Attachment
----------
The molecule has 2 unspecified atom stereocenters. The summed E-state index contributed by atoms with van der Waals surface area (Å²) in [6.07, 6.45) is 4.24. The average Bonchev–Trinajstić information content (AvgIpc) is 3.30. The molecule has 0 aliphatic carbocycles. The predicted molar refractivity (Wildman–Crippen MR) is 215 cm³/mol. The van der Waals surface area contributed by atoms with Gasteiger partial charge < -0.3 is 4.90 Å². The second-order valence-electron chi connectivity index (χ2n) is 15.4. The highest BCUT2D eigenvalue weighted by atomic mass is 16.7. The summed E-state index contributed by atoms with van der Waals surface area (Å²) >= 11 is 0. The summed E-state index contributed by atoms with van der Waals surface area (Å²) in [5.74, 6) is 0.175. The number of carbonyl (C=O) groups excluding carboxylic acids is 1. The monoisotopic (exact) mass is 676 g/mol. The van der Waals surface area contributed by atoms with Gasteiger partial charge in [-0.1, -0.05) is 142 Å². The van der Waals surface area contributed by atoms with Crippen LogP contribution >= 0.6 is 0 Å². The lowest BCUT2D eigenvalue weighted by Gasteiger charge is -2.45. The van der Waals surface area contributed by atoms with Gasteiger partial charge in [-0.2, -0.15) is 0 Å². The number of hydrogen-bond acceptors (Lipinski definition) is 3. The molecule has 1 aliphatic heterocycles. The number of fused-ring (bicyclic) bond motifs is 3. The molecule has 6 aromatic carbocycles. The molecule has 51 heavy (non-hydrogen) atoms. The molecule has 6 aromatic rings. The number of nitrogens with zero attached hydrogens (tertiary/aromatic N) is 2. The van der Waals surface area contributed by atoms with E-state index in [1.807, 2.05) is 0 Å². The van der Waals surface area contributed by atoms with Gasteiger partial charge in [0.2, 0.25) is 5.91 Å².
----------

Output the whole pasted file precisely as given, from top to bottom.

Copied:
The molecule has 2 unspecified atom stereocenters. The summed E-state index contributed by atoms with van der Waals surface area (Å²) in [6.07, 6.45) is 4.24. The average Bonchev–Trinajstić information content (AvgIpc) is 3.30. The molecule has 0 aliphatic carbocycles. The predicted molar refractivity (Wildman–Crippen MR) is 215 cm³/mol. The van der Waals surface area contributed by atoms with Gasteiger partial charge < -0.3 is 4.90 Å². The second-order valence-electron chi connectivity index (χ2n) is 15.4. The highest BCUT2D eigenvalue weighted by atomic mass is 16.7. The summed E-state index contributed by atoms with van der Waals surface area (Å²) >= 11 is 0. The summed E-state index contributed by atoms with van der Waals surface area (Å²) in [5.74, 6) is 0.175. The number of carbonyl (C=O) groups excluding carboxylic acids is 1. The monoisotopic (exact) mass is 676 g/mol. The van der Waals surface area contributed by atoms with Gasteiger partial charge in [-0.1, -0.05) is 142 Å². The van der Waals surface area contributed by atoms with Crippen LogP contribution >= 0.6 is 0 Å². The lowest BCUT2D eigenvalue weighted by Gasteiger charge is -2.45. The van der Waals surface area contributed by atoms with Gasteiger partial charge in [-0.2, -0.15) is 0 Å². The number of hydrogen-bond acceptors (Lipinski definition) is 3. The molecule has 1 aliphatic heterocycles. The number of fused-ring (bicyclic) bond motifs is 3. The molecule has 6 aromatic carbocycles. The molecule has 51 heavy (non-hydrogen) atoms. The molecule has 6 aromatic rings. The number of nitrogens with zero attached hydrogens (tertiary/aromatic N) is 2. The van der Waals surface area contributed by atoms with E-state index in [1.807, 2.05) is 0 Å². The van der Waals surface area contributed by atoms with Gasteiger partial charge in [0.2, 0.25) is 5.91 Å².